Now I’ve written and said much over the years on this topic.  Often in searing indictments against other Smiths tributes that I feel take their audiences for granted, honor themselves above The Smiths, and generally fail to treat the music with the respect it deserves.  Those that seem to see themselves as above their fans… instead of united among their fans in the greater love of The Smiths.  I’ve long said that if I felt the existing tribute bands had been doing it right, I’d be going to their shows instead of playing my own.  I guess I was always the militant member of TCB.  Our ministry of defense, as it were.  I wrote in many old blogs and Moz-Solo and its forums discussing various angles of my views on all of this stuff.  It’s tempting, but I won’t try to dig them all up now, or even try to quote from them as I don’t know if I even really feel the same these days.  But you can go find them if you’re interested.  I think I made a pretty strong argument on those occasions.  You can see, even here I couldn’t resist taking a few shots.  I’m only human.  But I’m also old and tired, and I care less about what people think.  People are free to prefer the lesser band if they so choose.  :)

TCB always tried to focus on the music and the shared experience with the audience.  We didn’t get caught up in the dress up component, so there was no Morrissey drag involved.  That aspect seems to be the main focus for some other bands, perhaps at the expense of the music.  Some people liked that we didn’t dress up, that it gave us credibility and kept us from being silly.  Others missed that aspect and thought we looked silly because we weren’t dressed up.  Whatever our formula, it seemed to work for us.  We were able to connect with fans in a way I would have never thought possible.  From my perspective, it seems like we blazed some trails with respect to that audience participation, our attention to detail, even our flyers and website.  Thanks to Nick, we’d travel to all corners.  Towns and venues that no tributes played, we would go there and carve out an audience.  We’d ferret out the Smiths fans hiding in the woodwork.  And before long, other tribute bands (Smiths and otherwise) would start trying to get in there too.  That must sound pretty pompous to make all these claims, but I’m just telling you what I saw.  They’d try to force the crowd interaction that developed organically for us.  They’d follow us to the venues we “discovered.”  They’d try to devise their own artificial “army” in a Petri dish to match the Choir Boys and Moz Krew that just happened naturally at our shows (though those groups happened on their own and were not “ours”).  Their guitarists would watch our hands.  You get the picture.  The old guard trying to co-opt the fresh ideas of new blood.  I guess if nothing else, I think we made everyone up their game.

Final Thoughts
If you actually read this whole retrospective, bless you.  I had no idea it would end up so long.  Hope it was worth it.  :)

TCB may have saved my life.  Maybe that’s dramatic, but I think it’s true.  Where I grew up, there wasn’t a scene of any sort, or at least none that I was hooked into.  All the cool clubs and cool kids you all have grown up with… I mean, I liked good music I think, but I was pretty alone in my little world.  I moved to San Francisco with my best friend, and didn’t branch out much.  A year later, he left the country and I was facing a potentially lonely existence in a big city where I knew almost no one.  That’s the exact moment TCB came into my life, and not only did it help to open me up, but it gave me an opportunity to meet a number of quality people with similar interests.  Many of my closest friends have come from my relationship with this band.  Without it, who knows how long this introvert would have lasted in S.F.?  I may have moved back to the ‘burbs, never to be heard from again.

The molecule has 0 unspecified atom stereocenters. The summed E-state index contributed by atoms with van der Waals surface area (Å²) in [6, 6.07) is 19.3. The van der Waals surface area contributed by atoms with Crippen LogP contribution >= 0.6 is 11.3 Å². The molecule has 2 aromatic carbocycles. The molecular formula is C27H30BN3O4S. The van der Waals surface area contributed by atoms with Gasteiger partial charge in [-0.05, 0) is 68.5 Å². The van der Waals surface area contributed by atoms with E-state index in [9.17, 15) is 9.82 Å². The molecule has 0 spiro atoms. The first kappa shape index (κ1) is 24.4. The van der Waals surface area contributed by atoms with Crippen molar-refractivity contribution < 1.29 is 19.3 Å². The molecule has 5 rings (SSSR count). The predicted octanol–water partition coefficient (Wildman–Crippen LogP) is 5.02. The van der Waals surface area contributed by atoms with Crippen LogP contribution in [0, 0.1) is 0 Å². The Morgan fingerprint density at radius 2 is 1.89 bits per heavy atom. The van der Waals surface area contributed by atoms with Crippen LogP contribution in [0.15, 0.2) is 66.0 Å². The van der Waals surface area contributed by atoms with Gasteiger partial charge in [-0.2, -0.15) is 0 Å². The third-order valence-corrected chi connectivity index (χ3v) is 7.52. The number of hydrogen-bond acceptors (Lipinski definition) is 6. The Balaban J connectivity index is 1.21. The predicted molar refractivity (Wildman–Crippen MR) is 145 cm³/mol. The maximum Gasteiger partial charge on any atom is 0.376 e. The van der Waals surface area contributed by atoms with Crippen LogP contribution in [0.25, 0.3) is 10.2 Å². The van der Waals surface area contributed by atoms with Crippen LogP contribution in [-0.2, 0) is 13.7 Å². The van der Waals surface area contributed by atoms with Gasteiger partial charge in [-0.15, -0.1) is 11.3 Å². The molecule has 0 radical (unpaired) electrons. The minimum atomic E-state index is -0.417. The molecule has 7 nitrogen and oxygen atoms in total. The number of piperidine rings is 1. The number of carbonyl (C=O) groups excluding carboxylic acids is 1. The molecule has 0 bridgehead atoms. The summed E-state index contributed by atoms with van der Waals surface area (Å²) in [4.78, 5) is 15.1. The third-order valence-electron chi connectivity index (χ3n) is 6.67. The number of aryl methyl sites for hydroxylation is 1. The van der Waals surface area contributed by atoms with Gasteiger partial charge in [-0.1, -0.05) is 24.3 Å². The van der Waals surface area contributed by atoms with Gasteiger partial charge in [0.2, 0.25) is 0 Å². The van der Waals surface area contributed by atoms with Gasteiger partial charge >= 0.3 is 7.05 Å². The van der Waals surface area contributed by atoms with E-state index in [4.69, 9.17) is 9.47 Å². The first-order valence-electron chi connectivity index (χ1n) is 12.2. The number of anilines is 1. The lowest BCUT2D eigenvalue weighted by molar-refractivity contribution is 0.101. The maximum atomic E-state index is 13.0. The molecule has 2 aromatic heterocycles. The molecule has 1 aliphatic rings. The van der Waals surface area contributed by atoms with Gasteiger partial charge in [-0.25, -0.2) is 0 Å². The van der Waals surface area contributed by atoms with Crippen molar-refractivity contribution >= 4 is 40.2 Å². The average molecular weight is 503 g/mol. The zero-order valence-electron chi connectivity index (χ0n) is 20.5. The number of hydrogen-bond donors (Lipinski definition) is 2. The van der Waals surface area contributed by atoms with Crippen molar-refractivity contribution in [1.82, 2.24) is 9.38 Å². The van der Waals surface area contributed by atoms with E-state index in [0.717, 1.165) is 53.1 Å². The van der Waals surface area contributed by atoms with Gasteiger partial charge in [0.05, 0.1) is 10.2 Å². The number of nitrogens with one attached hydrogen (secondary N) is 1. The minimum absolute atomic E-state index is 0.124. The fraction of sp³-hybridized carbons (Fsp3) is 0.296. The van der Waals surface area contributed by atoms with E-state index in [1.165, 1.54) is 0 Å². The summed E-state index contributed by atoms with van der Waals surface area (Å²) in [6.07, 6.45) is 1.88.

Being in a band is funny.  I used to go see live music and the people on stage appeared to me as untouchable.  I never thought I would ever get there.  What magical creatures must these people be to be worthy of taking the stage and having all these people come to see them?  Somehow in the last five years, I have ended up on the other side of that looking glass.  It has its highs and lows and sacrifices.  I’ve spent Saturday nights on stage at The House Of Blues, and I’ve spent Saturday nights at home with a guitar, a Smiths bootleg, and a notepad.  And it’s changed the way I watch a show.  I go see someone at The Fillmore and I look at them like a colleague more than anything else.  They’re just people.  They’re arguing about set lists and dealing with crappy sound guys and looking for water in a dirty green room just like me.  So I guess it killed some of the magic for me there too, but that one I don’t mind.

Things I could have never imagined have happened to me directly or indirectly through TCB.  I’ve gotten to play venues and even turn down (!) venues I used to see my heroes play at.  I’ve seen Morrissey front and center, shaken his hand, been given his microphone, appeared in his video, and owned a shirt scrap.  I’ve shaken Johnny Marr’s own hand, stolen his pick, and accused him of making his songs too hard.  I’ve played a song on stage with Alain Whyte and met Boz Boorer in a casino after a show.  Hung out a bit with Gary Day.  A recording I played on appears on a CD you can buy at Amazon and Amoeba alike (which reminds me, somewhere there is an mp3 of 3/4 beat “sea shanty” outtake version of TCB doing “Hand In Glove” which you will probably never get to hear).  Anyway, I don’t mean all that as a bunch of name-dropping or bragging at all, but I want to illustrate the stark contrast.  In just over five years, I went from being a secret Smiths fan who felt more or less alone in that, to joining a community I never knew existed and meeting heroes that may as well have been unicorns to me before.  So whatever magic I may have lost along the way, I got back in spades.  I became, in my own awkward way, one of the cool kids.